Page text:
Physical Therapy for TMJ Disorder
As of May 1, dentists in Virginia have begun reopening their doors for preventative and non-emergency visits. Among the dental patients whose regular dental visits may have been postponed due to covid-19 restrictions are patients who suffer from Temporomandibular Joint Disorder (TMD). What you may not know, is that in addition to regular dental visits and evaluations, physical therapy is one of the most effective means of treating TMD.
What is the TMJ & What Causes TMD?
The temporomandibular joint (TMJ) is a hinge joint located on each side of your face, where the jaw meets the skull. The TMJ is important for jaw functions such as opening and closing your mouth, talking, and chewing. To perform functions such as biting and chewing, this facial joint produces forces as great as 134 pounds for women, and 190 pounds for men.1 Importantly, this joint is used more frequently than any other joint in the body- on average, 3500 times per day!1 Like all joints, the TMJ is surrounded by several muscles, ligaments, and cartilage to support and allow movement.
Injuries to the chin or jaw, history of trauma, bad posture, jaw clenching, poor teeth alignment are common causes of TMJ, and can result in symptoms such as:
– jaw pain
– clicking or locking of the jaw
– difficulty opening and closing the mouth
– limited neck mobility and neck pain
– ear ringing
Often, these symptoms are a side effect of a prior injury or trauma, and the pain and symptoms surface later in life.3 Some individuals who suffer from stress and anxiety can develop TMJ due to frequent grinding and clenching of their teeth, known as bruxism.3 The pain associated with TMD most commonly comes from irritated or strained muscles around the temporomandibular joint, or degenerative changes to the small disk within the joint.2
The Role of Physical Therapy in TMD Treatment
Physical therapists are experts in treating conditions related to joints and muscles. Using joint remobilization techniques, PTs can help patients with TMD ease pain, regain normal jaw movement, and in some cases, eliminate painful headaches associated with TMD.
During an initial evaluation, PTs review your medical history related to the head, neck, and jaw and observe movement patterns in the neck and TMJ. Due to the nature of the jaw bone, it is impossible to treat one side of the face without addressing the other side1; thus, PTs use a whole-body treatment approach to create an individualized plan of care to address TMD-related pain.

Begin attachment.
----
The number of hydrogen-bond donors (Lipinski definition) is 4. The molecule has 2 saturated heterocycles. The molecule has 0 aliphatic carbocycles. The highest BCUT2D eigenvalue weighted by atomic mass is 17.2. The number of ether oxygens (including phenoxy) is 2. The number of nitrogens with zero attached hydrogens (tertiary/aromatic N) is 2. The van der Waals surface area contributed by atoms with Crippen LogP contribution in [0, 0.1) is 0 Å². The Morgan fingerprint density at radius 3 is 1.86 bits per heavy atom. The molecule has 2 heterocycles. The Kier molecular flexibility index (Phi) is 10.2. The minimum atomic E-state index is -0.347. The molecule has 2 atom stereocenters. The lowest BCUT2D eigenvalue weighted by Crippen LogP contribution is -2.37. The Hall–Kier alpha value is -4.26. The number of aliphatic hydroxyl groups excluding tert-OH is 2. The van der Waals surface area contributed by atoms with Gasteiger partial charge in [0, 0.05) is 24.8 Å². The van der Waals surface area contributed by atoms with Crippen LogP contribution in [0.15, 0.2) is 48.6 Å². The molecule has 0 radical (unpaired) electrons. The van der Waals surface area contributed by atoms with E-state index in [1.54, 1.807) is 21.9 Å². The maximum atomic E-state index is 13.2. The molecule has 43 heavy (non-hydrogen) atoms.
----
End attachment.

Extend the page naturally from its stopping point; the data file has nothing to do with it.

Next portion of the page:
Physical therapists use several manual therapy techniques, including soft tissue mobilization, and intraoral massage and trigger point release, to reduce muscle stiffness, restore movement, and re-educate the muscles surrounding the TMJ. Physical therapists also will address any postural issues that may contribute to TMD symptoms; PTs teach patients how to change the resting positions of the jaw, head, neck, and shoulders to reduce unnecessary stress on the TMJ.2
Alternative treatment techniques such as Trigger Point Dry Needling (TDN) can be effective for loosening muscles surrounding the TMJ. In a previous blog post, here, AHS Physical Therapist and experienced TMD treatment specialist, Madhura Gurjar, discusses the benefits of TDN. For TMD, the use of intramuscular stimulation can help target trigger points in very small muscles in the face and jaw, and often can provide immediate muscle relaxation and pain relief.
Physical therapists work in conjunction with many healthcare providers and specialists, including Dentists and Oral Surgeons, to manage and treat patients with TMD. In Virginia, no referral from a physician or dentist is required for the first 30 days of physical therapy treatment. Temporomandibular joint disorder is a unique condition that is caused by biological, environmental, behavioral, social, emotional and cognitive factors, and PTs can refer patients to other specialists for more comprehensive treatment, if needed.
1. Hoban, Patrick. Manual Therapy Treatment of the Temporomandibular Joint. Manual Therapy Treatment of the Temporomandibular Joint, Great Lakes Seminars.
2. “Physical Therapy Guide to Temporomandibular Joint Disorder.” American Physical Therapy Association, 22 Dec. 2019, www.choosept.com/symptomsconditionsdetail/physical-therapy-guide-to-temporomandibular-joint-disorder.
3. “TMJ Disorder.” Results Physiotherapy, www.resultspt.com/tmj.